The nearly ideal planting conditions followed by extensive rains statewide have led to some unusual crop emergence problems for corn and soybeans in Ohio.
Peter Thomison reported several instances of somewhat unusual corn emergence issues.
“Often the problems were associated with corn seedlings leafing out underground and it’s likely weather and seedbed conditions were responsible for the occurrence of the abnormal growth. Seedlings exhibiting abnormal emergence may have a twisted appearance because internal leaves start expanding before the seeding has elongated. ‘Corkscrewed’ mesocotyl/coleoptile development may occur when the coleoptile encounters resistance (like soil crusting or a dense soil surface) as the mesocotyl elongates. Several factors (or combination of factors) may be responsible for this abnormal growth. These factors may be characterized as environmental, chemical, or mechanical. Environmental conditions associated with underground leafing include light penetration, cold soils, or heavy rains soon after planting. When plants unfurl below the soil surface, they usually turn yellow and die,” Thomison wrote in a recent CORN Newsletter.
There can also be issues in cloddy fields with uneven sunlight warming the soil and, as was the case this spring in some fields, heavy rains can cause surface crusting and challenging corn emergence conditions. Herbicides can also cause some similar issues, Thomison said.
“Certain herbicides, such as cell growth inhibitors like acetochlor, and various premixes that contain their active ingredients can show similar symptoms (i.e. twisting, abnormal growth) when excessive rates are applied pre-emergence. Besides excessive rates, improperly closed seed furrows can allow the pre-emergence herbicide to come in direct contact with the seed,” Thomison said. “Prompt treatment with a rotary hoe, weeder, spiketooth harrow or cultipacker may help break the crust and improve emergence. However, even when used carefully, these salvage operations can cause some damage to seedlings, which are emerging normally. To minimize poor seedling emergence due to unfurling below the soil surface, watch for cloddy seedbeds, open seed furrows, and crusting surface soils after rains.”
Ohio State University Extension plant pathologist Anne Dorrance points out that, in many ways, the situation in early May was a perfect storm for soybean problems.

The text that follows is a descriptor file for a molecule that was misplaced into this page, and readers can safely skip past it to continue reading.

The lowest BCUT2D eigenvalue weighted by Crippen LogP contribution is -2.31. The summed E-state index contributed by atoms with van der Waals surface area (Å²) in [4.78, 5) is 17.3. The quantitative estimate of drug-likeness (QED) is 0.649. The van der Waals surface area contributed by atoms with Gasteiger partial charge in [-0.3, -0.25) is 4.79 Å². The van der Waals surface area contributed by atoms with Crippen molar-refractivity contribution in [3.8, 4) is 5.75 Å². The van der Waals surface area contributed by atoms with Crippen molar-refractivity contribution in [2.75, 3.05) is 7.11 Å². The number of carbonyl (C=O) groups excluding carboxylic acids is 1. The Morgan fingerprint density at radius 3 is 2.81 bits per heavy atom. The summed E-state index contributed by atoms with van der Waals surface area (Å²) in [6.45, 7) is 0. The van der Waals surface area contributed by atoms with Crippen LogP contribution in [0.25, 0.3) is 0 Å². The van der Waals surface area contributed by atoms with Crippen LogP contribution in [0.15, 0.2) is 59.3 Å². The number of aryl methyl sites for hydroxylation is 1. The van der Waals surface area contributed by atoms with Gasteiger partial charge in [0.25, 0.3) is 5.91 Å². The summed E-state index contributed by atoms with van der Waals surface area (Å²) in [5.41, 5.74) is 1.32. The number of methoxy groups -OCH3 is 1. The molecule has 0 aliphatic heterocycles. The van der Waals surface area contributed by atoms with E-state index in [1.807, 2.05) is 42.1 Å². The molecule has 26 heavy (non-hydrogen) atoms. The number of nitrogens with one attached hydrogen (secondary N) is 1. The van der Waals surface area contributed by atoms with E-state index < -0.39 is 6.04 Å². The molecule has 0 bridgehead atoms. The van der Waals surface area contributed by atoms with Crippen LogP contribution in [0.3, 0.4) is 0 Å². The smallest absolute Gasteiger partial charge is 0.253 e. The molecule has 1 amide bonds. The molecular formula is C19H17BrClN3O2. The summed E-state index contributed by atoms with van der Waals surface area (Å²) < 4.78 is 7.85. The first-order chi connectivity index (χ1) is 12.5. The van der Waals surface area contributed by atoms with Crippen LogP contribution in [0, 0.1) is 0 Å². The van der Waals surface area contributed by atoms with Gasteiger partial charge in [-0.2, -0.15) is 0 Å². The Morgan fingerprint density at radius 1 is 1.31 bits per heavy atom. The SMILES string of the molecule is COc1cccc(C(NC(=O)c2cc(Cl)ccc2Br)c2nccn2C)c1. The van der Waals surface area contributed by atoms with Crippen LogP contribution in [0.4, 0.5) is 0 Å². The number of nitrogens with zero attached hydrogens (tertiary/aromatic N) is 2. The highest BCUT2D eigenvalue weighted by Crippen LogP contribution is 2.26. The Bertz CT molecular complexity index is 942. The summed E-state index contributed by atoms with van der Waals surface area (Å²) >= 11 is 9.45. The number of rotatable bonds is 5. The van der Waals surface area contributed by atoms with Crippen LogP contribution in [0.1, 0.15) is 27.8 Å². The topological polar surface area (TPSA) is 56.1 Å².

“For most of these situations we have the following scenario: PPO herbicides (flumioxazin, sulfentrazone, saflufenacil) included as a component of the preplant burn down, fields planted seven days later with fungicide treated seed, followed by one to two weeks of suboptimum growing conditions between 40 to 50degrees F for two weeks, and greater than two inches of rain. These conditions are very conducive to both Pythium damping-off and PPO injury,” wrote Dorrance and Extension herbicide specialist Mark Loux in a recent CORN Newsletter. “Some of the reports from the field were with seedlings that have already croaked. Wispy skeletons of soybean seedlings could be found on or below the surface. These are most likely from Pythium, it moves fast under these conditions. Other seedlings had black at the hypocotyl hook with a reddish brown on the underside of the cotyledon. These could be PPO injury.”
In some of the severe cases, it may be difficult to tell the cause of the problem.
“There is still much to learn from this unusual weather pattern, but if the soybean plants are slow to get out of the ground they are exposed to the herbicide/cold temperatures for a much longer period of time. In addition, with soybeans and cold soil temperatures, they are stressed and leak nutrients — signal compounds which attract seedling pathogens. If they are stressed they may also be more vulnerable to PPO injury,” Dorrance and Loux wrote. “How to tell the difference between pathogen, flooding, and PPO injury is not going to be easy this year as all three may be present in the field at the same time.”
If the plant dies from a pathogen, it will have soft tissue and consistent browning on the bottom of the seedling. With flooding injury there will be a smell from the anaerobic conditions in the field. For severe cases, there may also be algae on the soil surface and the seedlings may have gray roots on the outside with white inside the roots, Dorrance said. If the problem was PPO injury there will be necrosis on the emerging shoot, variable rate of emergence, possibly some growth distortion, and failure to emerge or plant death if severe, Loux said.
No matter what the problem, the warm, sunny conditions that followed in the third week of May helped, if it was not already too late.